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C-5M pushes into new territory with night-vision goggles

  • Published
  • By Nick DeCicco
  • 60th Air Mobility Wing Public Affairs

TRAVIS AIR FORCE BASE, Calif. — The C-5M Super Galaxy took a step forward with its night-vision goggle capabilities during last month’s Cerberus Strike exercise.


An aircraft from Travis Air Force Base, California, made one low approach and two touch-and-gos just after midnight May 4 at Amedee Army Airfield, California, using the NVG’s.


The C-5 flight was the first ever C-5M landing at an austere expeditionary airfield operated by contingency response forces. Airmen from Travis’ 22nd Airlift Squadron and 60th Operations Support Squadron as well as members of the 9th AS from Dover Air Force Base, Delaware, teamed up for the flight with help on the ground from members of the 821st Contingency Response Group.


The test was one component of the larger exercise, which took place during a two-week period.


The flight paved the way for a greater use of the NVG’s for C-5M crews. Although previous models of the C-5 jet used them, the C-5M has had limited experience using them to date.


“It’s kind of a small step, but it could be a big step,” said Maj. Kevin Simonds, 60th OSS chief of wing C-5 tactics.


The exercise was done to prove the practical application of Travis’ flight capabilities in austere environments, said Simonds.


The 621st Contingency Response Wing specializes in dispatching teams of Airmen to open airfields in austere locations around the globe. Tech. Sgt. Will Harden, 821st CRG NCO in charge of operations, weapons and tactics, said CRW Airmen carry different lighting packages to these locations. The runway at Amedee was lit to simulate conditions a C-5 might face in deployed environments.


Harden said the flight fit into the goals of the exercise, a scenario with changing variables that prepare Airmen for the kinds of unexpected challenges that could arise out in the field.


“The CRG is ‘cowboy ops,’” he said. “We do our best here to make it very real. The scenario is always evolving.”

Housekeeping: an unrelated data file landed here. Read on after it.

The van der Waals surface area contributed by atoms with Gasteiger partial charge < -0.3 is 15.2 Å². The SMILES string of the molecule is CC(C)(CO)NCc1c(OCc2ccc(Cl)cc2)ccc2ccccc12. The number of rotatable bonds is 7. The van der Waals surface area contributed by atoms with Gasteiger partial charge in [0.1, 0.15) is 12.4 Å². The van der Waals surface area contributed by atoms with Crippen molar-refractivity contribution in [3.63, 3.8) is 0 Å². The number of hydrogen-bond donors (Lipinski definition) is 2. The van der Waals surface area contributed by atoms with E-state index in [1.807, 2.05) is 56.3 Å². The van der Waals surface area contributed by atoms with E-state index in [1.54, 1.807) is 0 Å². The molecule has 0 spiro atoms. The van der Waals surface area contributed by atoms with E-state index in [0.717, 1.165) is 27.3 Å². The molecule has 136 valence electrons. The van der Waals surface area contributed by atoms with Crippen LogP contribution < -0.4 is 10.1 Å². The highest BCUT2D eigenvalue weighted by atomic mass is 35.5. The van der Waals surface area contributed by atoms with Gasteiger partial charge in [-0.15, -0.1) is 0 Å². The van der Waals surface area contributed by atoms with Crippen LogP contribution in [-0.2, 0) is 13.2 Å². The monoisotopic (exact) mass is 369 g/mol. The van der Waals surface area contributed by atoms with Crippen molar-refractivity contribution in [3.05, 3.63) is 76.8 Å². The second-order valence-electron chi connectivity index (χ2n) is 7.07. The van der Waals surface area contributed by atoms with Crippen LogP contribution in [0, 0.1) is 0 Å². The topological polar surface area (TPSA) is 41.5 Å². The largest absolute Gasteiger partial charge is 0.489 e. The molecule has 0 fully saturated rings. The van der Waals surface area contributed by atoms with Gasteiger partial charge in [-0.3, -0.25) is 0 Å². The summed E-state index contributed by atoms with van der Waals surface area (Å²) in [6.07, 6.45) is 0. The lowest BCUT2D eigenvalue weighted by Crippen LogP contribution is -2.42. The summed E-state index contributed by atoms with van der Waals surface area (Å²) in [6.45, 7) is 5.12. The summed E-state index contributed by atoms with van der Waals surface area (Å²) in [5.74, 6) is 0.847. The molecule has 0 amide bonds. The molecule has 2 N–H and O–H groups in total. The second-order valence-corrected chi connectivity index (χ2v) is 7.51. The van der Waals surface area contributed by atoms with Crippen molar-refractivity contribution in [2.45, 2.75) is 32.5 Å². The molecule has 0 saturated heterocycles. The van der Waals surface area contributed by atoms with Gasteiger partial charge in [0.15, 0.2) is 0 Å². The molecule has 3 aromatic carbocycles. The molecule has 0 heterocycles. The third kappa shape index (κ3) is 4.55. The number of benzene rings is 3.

Simonds and Harden said the flight was significant for what it portends for the future of the airframe’s capability.


Simonds pointed to the Air Force bringing relief to Puerto Rico after Hurricane Maria in 2017, saying that several factors limited the C-5M’s participation to daytime operations, including the unproven variable of NVGs.


“If the CRW has enough lights in Puerto Rico or wherever and we have NVG capability, we can land there regardless of time of day,” said Simonds.


Harden agreed that establishing that capability is essential.


“It’s very important, in my opinion, that we get the C-5 to that level,” he said. “It’s unfathomable the additional resources that C-5s can bring in.”


Harden noted that C-5s offer a higher number of pallet positions than other aircraft in the United States’ mobility fleet, meaning that boosting its potential could improve mobility.


Simonds said the next step for use of the goggles on C-5Ms is to push the data and proof of concept to Air Mobility Command. If approved, the program could develop within the next year for active duty C-5 aircrews to begin NVG training.



The flight took place during Cerberus Strike, a contingency response-centric joint mobility exercise that took place during an 11-day timeframe. The exercise provided contingency response forces the opportunity to rehearse potential real-world situations in a joint environment by training in aerial port procedures, aircraft engine running off-loads, and cargo uploading and downloading.


Staff Sgt. Robert Hicks contributed to this report.